Patrik Giardino/Getty

As I said above, I recognize this is not realistic for many folks, for many reasons. Plenty of jobs require daylight hours and plenty of people need to exist on the same schedules as their neighbors. Moms are already incredibly overwhelmed with the onslaught of new COVID-related responsibilities. Suggesting that they shoulder yet another enormous task—especially something as extreme as adopting a new time zone—would be a step too far for most rational folks.

But for me? Well, it works for a few reasons. First, my job as a writer is part time and flexible. It doesn’t matter when I write, as long as I meet my publisher’s deadlines. Second, my physician husband tends to head into the hospital long before most people have even left their last REM cycle, so if anything, this shift will bring our schedules more into sync. Heck, this will probably be some of the most consistent sleep he’s gotten since med school. But the most important reason it works is that in this nightmarish hellscape of a year, I’m empowering myself to take control of something. I can’t control coronavirus or our country’s dumpster fire of a political situation, but I can control how I structure my day. By shifting my hours forward, I can ensure that I get what I need to happily function: sleep, access to a career I love, and the blissful silence I need to nurture it.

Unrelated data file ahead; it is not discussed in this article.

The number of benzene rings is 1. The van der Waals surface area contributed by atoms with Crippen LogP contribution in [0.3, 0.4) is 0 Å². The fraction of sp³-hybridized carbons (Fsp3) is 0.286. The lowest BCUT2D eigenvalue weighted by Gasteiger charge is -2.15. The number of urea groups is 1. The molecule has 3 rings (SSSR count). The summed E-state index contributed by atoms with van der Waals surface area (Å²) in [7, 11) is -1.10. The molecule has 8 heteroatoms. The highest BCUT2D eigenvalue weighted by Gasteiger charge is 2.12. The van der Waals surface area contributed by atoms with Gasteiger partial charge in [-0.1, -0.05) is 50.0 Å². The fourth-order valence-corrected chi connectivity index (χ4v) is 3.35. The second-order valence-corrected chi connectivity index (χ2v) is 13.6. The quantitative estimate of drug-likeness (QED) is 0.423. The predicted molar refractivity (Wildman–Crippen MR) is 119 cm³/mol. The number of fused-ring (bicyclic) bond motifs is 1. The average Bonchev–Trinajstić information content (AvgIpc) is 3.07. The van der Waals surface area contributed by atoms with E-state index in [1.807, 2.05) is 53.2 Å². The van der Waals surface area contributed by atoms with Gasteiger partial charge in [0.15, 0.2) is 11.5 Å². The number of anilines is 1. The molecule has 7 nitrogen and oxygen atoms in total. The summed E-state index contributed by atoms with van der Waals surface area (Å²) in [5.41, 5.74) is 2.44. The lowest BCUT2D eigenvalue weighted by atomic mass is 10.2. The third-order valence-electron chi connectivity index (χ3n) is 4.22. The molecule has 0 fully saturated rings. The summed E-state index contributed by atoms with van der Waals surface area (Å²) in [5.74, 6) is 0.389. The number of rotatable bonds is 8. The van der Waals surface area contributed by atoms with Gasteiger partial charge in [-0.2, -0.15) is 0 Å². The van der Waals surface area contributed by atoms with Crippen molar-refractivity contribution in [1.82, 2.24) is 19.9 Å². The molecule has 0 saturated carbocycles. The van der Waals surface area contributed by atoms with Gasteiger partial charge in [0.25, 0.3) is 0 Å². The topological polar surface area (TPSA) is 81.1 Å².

This is not a uniquely dramatic response to the upcoming school year. I’m just putting a label on what most working moms I know are already doing in one form or another. Whether working for an hour before breakfast or long into the bleary-eyed evening, it seems like we’re all trying to force our careers into the nooks and crannies found on the margins of our children’s lives. I’ve simply decided to carve out a bigger, more reliable space for mine.

My strange little system isn’t perfect. I’m starving for dinner at 3pm and end up abandoning regular mealtimes in favor of constant snacks. I run a high risk of burning out—this schedule leaves me and my husband with essentially no time to decompress at night. I can’t participate in any late-night Zoom cocktail hours, and I tend to miss out on some supremely hilarious group chats with my West Coast friends. However, in the short-term at least, the pros outweigh the cons.

Switching time zones to maintain a career during a pandemic might seem like the ultimate martyr move, but in my case, it’s not. It’s my way of prioritizing my own mental health on the eve of what’s sure to be an emotionally grueling year. I like writing. It makes me feel good. And when I feel good, I’m a better mom and friend and wife. I’m going to do what it takes to make sure I keep at it. If that means I’ve got to fire up my laptop at the same time that my friends across the pond are sitting down for their first cup of tea, then so be it.

Sure, I’m going to have a whopping case of jetlag come June. But I’ll bet you £20 I’ll have my career and sanity, too.